June 28th, 2007
Who really holds the keys?
I had to wonder whether it was with deliberate irony that yesterday’s Times Picayune placed the article N.O.’s plan for rebuilding passes Muster with LRA immediately beneath LRA feeds Road Home kitty, with it’s handy inset showing of the approximately $1 billion the state is adding to the Road Home program, $577.5 million is coming from CDBG funds previously slated for infrastructure repairs, and another $50 million was “carved out of other recovery spending areas” by the LRA. (The amount to be doled out for New Orleans rebuilding is $117 million – of the $1.1 billion that “officials” (whoever they are these days) say we need.) Oh, and that doesn’t count the $513 million the LRA now has access to since the 10% match of federal funds requirement was waived – $513 million the LRA had earmarked for parish recovery projects, of which New Orleans was to receive $324 million – so they can sit on it in case the state needs to ante up even more cash to help close the Road Home gap.
Today’s TP editorial, A good faith effort, claims that “repairs to storm-damaged state buildings and construction of a replacement for Charity Hospital in New Orleans,” which were to be paid out of the $577.5 million would be paid out of the state’s budget, but forgive me if I’m skeptical.
What really infuriates me is the nearly blind eye being turned to the source of a sizable chunk of the Road Home gap: insurance underpayment, to the estimate tune of $2.7 billion. To be fair, in May Blanco and Walter Leger recommended that the state pursue claims on the behalf of cheated policyholders – after all, what hope can individuals have suing the colossi piecemeal (the insurance industry is the only other field besides Major League Baseball exempt from antitrust regulation, making the combined insurers a pretty daunting monolith). But it looks like, yet again, insurers have passed the buck to taxpayers, and worse, the state and federal governments have chosen to bleed the programs that are underfunded already. Big surprise.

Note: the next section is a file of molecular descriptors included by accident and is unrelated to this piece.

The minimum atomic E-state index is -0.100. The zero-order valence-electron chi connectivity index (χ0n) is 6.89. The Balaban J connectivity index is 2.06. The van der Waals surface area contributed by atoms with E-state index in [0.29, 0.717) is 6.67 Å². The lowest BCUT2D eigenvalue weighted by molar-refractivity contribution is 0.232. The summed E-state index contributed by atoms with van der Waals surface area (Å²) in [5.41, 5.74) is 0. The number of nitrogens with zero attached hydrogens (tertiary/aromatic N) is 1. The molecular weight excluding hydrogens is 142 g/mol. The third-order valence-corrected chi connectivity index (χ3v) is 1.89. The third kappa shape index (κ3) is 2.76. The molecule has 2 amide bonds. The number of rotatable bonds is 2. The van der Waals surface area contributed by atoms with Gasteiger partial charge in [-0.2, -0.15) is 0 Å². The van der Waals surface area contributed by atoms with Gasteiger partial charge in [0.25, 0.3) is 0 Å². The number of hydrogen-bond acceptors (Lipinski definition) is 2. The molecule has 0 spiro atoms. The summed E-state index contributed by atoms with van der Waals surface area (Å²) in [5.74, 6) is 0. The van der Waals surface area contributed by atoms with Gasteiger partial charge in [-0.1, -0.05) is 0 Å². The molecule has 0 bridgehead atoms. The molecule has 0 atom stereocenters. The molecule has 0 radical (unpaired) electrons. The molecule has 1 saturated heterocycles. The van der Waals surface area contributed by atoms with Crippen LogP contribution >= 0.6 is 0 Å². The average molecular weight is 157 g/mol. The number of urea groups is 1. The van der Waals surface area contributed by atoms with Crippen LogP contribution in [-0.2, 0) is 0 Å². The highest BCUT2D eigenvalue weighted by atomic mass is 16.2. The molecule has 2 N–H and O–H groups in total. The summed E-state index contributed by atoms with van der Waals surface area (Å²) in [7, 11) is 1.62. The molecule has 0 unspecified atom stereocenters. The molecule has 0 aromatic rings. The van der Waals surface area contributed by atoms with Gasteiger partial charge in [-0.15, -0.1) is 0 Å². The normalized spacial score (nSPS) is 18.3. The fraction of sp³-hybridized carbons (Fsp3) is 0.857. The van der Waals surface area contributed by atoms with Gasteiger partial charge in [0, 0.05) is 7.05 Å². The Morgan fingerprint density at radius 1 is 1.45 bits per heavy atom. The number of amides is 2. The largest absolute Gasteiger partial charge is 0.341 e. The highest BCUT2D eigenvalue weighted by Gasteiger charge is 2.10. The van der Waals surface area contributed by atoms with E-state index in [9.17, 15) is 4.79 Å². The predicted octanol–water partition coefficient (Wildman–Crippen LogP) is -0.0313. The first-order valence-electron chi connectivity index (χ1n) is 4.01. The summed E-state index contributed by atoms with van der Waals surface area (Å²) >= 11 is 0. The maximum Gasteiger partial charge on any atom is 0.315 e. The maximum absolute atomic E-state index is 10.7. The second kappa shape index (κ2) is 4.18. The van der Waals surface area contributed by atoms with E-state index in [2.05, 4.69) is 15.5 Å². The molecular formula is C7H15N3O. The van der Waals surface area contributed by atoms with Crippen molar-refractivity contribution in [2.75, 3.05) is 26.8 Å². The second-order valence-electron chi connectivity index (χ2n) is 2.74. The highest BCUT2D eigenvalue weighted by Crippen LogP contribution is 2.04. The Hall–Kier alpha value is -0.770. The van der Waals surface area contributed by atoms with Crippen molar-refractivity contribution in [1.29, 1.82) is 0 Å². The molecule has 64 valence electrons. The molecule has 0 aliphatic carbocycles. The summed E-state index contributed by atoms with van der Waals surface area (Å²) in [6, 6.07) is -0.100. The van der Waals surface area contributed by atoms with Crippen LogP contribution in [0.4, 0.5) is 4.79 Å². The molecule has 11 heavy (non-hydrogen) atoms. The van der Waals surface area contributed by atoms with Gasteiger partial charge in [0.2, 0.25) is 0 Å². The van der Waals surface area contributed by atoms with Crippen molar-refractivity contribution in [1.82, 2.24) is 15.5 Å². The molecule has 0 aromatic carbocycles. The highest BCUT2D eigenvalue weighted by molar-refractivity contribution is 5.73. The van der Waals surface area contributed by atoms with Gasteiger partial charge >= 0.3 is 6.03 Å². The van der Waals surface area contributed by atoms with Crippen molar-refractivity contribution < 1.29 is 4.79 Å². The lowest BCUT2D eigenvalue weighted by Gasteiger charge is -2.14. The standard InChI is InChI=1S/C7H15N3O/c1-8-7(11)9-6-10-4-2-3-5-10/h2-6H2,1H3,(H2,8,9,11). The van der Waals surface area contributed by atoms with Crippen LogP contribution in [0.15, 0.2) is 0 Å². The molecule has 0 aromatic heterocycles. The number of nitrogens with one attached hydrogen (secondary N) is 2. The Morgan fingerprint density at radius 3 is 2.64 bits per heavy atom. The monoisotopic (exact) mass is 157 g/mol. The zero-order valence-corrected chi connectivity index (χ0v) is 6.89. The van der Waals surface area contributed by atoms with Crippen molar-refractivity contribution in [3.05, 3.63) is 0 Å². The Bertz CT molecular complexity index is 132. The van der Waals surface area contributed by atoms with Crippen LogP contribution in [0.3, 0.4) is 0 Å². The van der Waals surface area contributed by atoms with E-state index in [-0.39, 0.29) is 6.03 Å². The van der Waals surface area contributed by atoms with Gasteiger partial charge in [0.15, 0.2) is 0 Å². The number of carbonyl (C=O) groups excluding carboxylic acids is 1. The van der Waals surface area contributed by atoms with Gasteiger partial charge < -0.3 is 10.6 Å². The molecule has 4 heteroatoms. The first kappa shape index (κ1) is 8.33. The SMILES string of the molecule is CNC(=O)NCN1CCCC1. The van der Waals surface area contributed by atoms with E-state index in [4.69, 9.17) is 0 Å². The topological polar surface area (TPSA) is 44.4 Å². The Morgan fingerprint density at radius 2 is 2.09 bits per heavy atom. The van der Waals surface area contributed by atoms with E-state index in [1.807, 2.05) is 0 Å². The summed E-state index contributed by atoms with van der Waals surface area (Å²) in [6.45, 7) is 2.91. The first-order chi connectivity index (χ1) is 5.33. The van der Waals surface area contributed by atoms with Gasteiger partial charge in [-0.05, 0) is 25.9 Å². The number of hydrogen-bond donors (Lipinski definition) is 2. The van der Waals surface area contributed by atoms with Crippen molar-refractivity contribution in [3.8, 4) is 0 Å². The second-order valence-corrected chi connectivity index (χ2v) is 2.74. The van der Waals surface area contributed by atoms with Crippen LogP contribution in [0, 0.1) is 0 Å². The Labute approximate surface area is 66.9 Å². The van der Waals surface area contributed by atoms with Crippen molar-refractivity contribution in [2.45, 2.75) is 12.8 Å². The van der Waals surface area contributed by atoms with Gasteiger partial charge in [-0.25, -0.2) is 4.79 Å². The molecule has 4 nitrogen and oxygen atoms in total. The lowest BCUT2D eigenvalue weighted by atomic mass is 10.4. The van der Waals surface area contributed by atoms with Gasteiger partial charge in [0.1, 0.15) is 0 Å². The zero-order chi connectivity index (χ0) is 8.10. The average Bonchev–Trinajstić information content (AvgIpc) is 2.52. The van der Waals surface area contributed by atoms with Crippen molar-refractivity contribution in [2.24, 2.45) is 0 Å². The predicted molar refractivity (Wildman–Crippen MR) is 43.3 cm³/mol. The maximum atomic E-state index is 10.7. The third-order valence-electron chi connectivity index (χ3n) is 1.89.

This is yet another instance of why the entire state and nation should be taking heed of Louisiana’s and Mississippi’s situation. Insurers – property, health, auto, etc. – are as consequence free everywhere as they are here. The number of ways in which the system is scandalously broken is too great for me to digest, but PLEASE check out the Insurance Transparency Project for much more – inspired by, but not exclusive to, Katrina’s insurance aftermath.